Hello! “A new Ten Things post?” I hear you say. Indeed! It’s been a little while, but I am excited to bring this post series back. In case you’re new to these parts, Ten Things is where I round up the week’s environmental news in an easily accessible bitesize manner. Let’s dive straight in:
1. Economists at the world’s largest funder of fossil fuels – JP Morgan – have warned clients, in a leaked report, that under a business-as-usual approach to climate change that “we cannot rule out catastrophic outcomes where human life as we know it is threatened.” The report implicitly condemns the US bank’s own investment strategy and highlights growing concerns among major Wall Street institutions about the financial and reputational risks of continued funding of carbon-intensive industries, such as oil and gas.
2. Record heat in Antarctica has led to large scale ice cap melts.
3. A quarter of all tweets about climate on an average day are produced by bots – largely with the specific purpose to amplify denialist messages about climate change. This proportion was higher in certain topics – bots were responsible for 38% of tweets about “fake science” and 28% of all tweets about the petroleum giant Exxon. Conversely, tweets that could be categorized as online activism to support action on the climate crisis featured very few bots, at about 5% prevalence.
4. It may only be February, but 2020 is already “virtually certain” to be among the 10 warmest years on record, and has nearly a 50 percent chance of being the warmest ever, say scientists from the US’s National Oceanic and Atmospheric Administration.
5. “To get a sense for how backwards we are on climate policy, consider the fact that people are literally *rewarded* for frequent flying rather than disincentivized from doing so. It’s extraordinary.“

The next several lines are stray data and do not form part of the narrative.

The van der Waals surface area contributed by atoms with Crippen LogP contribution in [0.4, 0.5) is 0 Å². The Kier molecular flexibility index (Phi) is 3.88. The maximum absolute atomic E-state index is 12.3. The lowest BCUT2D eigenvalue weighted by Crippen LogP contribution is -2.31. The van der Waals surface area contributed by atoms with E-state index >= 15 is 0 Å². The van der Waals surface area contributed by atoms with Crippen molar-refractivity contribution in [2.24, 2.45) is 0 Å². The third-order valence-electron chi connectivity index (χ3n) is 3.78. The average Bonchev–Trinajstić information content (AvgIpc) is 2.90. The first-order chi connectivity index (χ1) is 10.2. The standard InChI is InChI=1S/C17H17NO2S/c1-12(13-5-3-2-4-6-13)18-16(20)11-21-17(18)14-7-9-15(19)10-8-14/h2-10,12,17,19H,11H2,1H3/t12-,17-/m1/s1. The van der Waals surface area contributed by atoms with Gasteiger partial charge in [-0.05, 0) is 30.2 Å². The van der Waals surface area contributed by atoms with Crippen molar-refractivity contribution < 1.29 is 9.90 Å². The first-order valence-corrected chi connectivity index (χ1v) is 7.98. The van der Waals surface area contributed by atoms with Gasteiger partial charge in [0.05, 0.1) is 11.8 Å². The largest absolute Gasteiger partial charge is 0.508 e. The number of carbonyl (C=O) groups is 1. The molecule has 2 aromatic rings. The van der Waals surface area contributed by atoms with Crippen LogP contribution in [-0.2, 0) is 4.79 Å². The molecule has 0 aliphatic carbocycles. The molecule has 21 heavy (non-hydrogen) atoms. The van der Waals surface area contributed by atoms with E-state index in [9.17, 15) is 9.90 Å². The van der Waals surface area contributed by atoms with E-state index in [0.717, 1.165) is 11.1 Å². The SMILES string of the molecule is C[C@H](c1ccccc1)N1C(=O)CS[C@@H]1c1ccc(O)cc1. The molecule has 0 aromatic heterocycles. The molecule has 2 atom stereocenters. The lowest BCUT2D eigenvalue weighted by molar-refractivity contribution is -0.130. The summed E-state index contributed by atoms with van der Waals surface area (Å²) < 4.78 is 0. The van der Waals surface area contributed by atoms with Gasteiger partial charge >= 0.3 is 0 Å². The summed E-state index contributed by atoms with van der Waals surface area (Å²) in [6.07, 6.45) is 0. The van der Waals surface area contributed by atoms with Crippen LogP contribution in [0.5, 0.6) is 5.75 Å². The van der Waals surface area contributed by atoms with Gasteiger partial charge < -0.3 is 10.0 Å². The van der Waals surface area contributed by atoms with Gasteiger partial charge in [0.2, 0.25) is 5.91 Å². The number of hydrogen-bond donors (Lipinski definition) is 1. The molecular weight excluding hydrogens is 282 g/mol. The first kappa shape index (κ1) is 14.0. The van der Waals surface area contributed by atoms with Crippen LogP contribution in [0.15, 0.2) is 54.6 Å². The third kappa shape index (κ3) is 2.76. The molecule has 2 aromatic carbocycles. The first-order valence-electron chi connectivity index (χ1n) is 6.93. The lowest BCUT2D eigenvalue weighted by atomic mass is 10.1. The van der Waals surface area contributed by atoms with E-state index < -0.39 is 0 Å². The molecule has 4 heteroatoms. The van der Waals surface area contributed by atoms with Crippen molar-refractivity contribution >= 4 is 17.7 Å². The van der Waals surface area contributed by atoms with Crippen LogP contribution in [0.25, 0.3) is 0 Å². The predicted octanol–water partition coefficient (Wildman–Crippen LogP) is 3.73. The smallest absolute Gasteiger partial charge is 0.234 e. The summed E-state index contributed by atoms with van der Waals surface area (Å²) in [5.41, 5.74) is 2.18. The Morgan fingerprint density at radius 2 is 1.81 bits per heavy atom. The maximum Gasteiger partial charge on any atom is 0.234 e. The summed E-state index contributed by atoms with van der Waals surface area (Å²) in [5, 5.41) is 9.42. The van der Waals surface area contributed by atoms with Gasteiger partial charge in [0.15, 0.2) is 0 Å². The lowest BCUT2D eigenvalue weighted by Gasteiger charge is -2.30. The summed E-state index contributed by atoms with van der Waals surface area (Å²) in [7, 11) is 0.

6. Do we need to re-think our idea of time?
7. Fashion brands should be obliged to help you repair what you wear.
“If you’re wearing a buttoned up top, chances are that secreted somewhere on its inside is a spare button, sewn onto a label, tucked under a hem. If your shirt were to pop a button, would you be able to make use of this spare? Or would you just throw away the shirt and order a new one? Sewing a few stitches used to be a skill as basic as reading and writing. But the fact that we collectively send £140m of clothing to landfill each year suggests that things have changed. “
“People can flourish without endlessly accumulating more stuff. Another world is possible.”
9. When it comes to ethical fashion, is anyone making money?
10. Finally, I wrote a piece for Kempii, an online zero-waste store, on zero-waste snack ideas. You’ll find over 30 zero-waste snack ideas – from sweet to savoury and fresh to dry – over there, so do take a look.
That’s it from me – I hope you are staying safe from the storms. My thoughts are with everyone who has been affected by the floods of the last few weeks.
ps: In case you’re wondering, the newsletter is coming back too in the next couple of weeks, so keep an eye on your inbox!